Toni was also introduced to Soul, a musical rhythm that comes from the fusion of Gospel – born in Protestant churches frequented by blacks in the United States – with Rhythm n’ Blues and that acted as the glue of African-Americans around a common identity. Soul fashion and music served to raise black people’s self-esteem. In Brazil, where this movement would gain more force in the 1970s, it also won over young blacks who wanted to have social recognition. A report by Jornal do Brasil, written by Lena Frias in 1976, entitled “Black Rio – O orgulho (importado) de ser negro no Brasil” (Black Rio – The (imported) pride of being black in Brazil), says that Soul aroused the perception of the ethnic identity of Afro-descendants. When Tomado returned to Rio de Janeiro in the late 1960s, the black movement was still not as popular in Brazil. The colorful clothes he wore, accompanied by extravagant accessories and voluminous afro hair, were seen with astonishment.
Toni’s appearances caused a stir for the style – hats, glasses, colorful platform shoes, long coats, bell-bottom pants and T-shirts painted with African motifs, all combined with eccentric body expressions – and also for his content. In his songs, the singer didn’t hide social problems and questioned the “racial democracy” propagated by the authorities of the military government. Just like black music, the songs interpreted by Tornado called into question the existence of “solidarity between the races” and brought up the problem of social exclusion.
With the notoriety he acquired, the singer came to be seen by the military authorities as a black leader capable of inciting the formation of political organizations in Brazil such as the Black Panthers. It’s not surprising that he was arrested many times in the following years and had songs from his repertoire such as “Se Jesus fosse um homem de cor (Deus Negro)” (If Jesus were a man of color (Black God)), composed by Cláudio Fontana, censored. Even so, it was in this phase that he experienced the peak of his musical career. In 1971, he recorded his first album, the self-titled Toni Tornado. The opening track, “Juízo final” (composed by Renato Corrêa and Pedrinho), has a strong social appeal and drew attention to discrimination, as in the verse “A water fountain quenches thirst, it doesn’t choose color”. Drinking fountains were a hallmark of racial segregation in the United States, where there were some for whites and others for blacks.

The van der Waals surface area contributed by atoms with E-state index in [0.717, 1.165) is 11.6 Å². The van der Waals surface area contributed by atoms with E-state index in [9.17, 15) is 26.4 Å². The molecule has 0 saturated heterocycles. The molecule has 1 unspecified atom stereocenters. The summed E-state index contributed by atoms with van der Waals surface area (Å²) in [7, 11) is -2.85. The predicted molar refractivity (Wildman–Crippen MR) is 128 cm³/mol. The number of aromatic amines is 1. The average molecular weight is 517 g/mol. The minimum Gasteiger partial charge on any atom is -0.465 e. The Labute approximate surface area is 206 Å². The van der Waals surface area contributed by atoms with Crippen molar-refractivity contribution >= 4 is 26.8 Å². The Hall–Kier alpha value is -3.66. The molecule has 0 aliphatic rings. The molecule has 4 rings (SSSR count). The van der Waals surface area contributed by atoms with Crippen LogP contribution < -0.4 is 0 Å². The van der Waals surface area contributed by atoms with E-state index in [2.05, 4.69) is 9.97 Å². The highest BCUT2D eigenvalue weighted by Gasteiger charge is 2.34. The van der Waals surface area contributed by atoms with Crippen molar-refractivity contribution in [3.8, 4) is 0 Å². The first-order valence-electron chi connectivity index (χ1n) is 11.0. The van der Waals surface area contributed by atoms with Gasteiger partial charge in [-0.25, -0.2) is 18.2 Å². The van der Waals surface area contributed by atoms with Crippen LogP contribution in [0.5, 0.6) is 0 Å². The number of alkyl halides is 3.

A similar argument appears in “Uma ideia”, composed by the brothers Marcos and Paulo Sérgio Valle, featured on his second album, also self-titled, released in 1972. The verse “I know that the shadow of the hands put the same color on the ground” is another mention of the fact that all men are the same, no matter the color of their skin. The lyrics, instrumental and vocal arrangements bring a Gospel feel.
Toni’s greatest protest was held in 1971, when he performed with the popular MPB (Brazilian Popular Music) singer Elis Regina (1945-1982) at the Fifth FIC song festival. The two interpreted the song “Black is beautiful” by the Valle brothers, which says: “This morning, on Rua do Ouvidor / How many horrible whites I saw / I want a man of color / A black god from Congo or from here.” While she sang, Toni jumped up on stage and clenched his fists in the air – a characteristic gesture of the Black Panthers. He ended up being handcuffed, arrested and taken out of the auditorium.
Five years later, he recorded four-song compact single that included the song “Se Jesus fosse um homem de cor”, composed by Cláudio Fontana. The idea was not so new. In the 1950s, Brazilian writer Ariano Suassuna had already considered this possibility when he portrayed a black God in the book Auto da compadecida. But Toni Tornado’s interpretation of that song on television shows bothered military officials and the most conservative groups in society.
The compact single “Deus negro “(black God) ended up having its distribution prohibited and copies destroyed. Tornado and Fontana were summoned to testify to the Federal Police. After suffering threats, the singer was exiled in the early 1970s, as he himself revealed in an interview given in Rio de Janeiro in 2009: “They (the military) took the opportunity because ‘man, this negão is agitating, let’s send him away. He’s telling blacks to not to straighten their hair anymore. He’s saying that the way of dressing is different’… understand? ‘He’s pernicious'”.
Toni returned to Brazil in 1972 and started acting in films and novelas (soap operas). His singing career was interrupted, but his contribution to the history of black music in Brazil is undeniable. His songs must be analyzed as a whole – lyrics, sound and interpretation – and in the light of the historical context in which they were created. After all, artists are influenced by the aesthetic, social and political transformations of their time.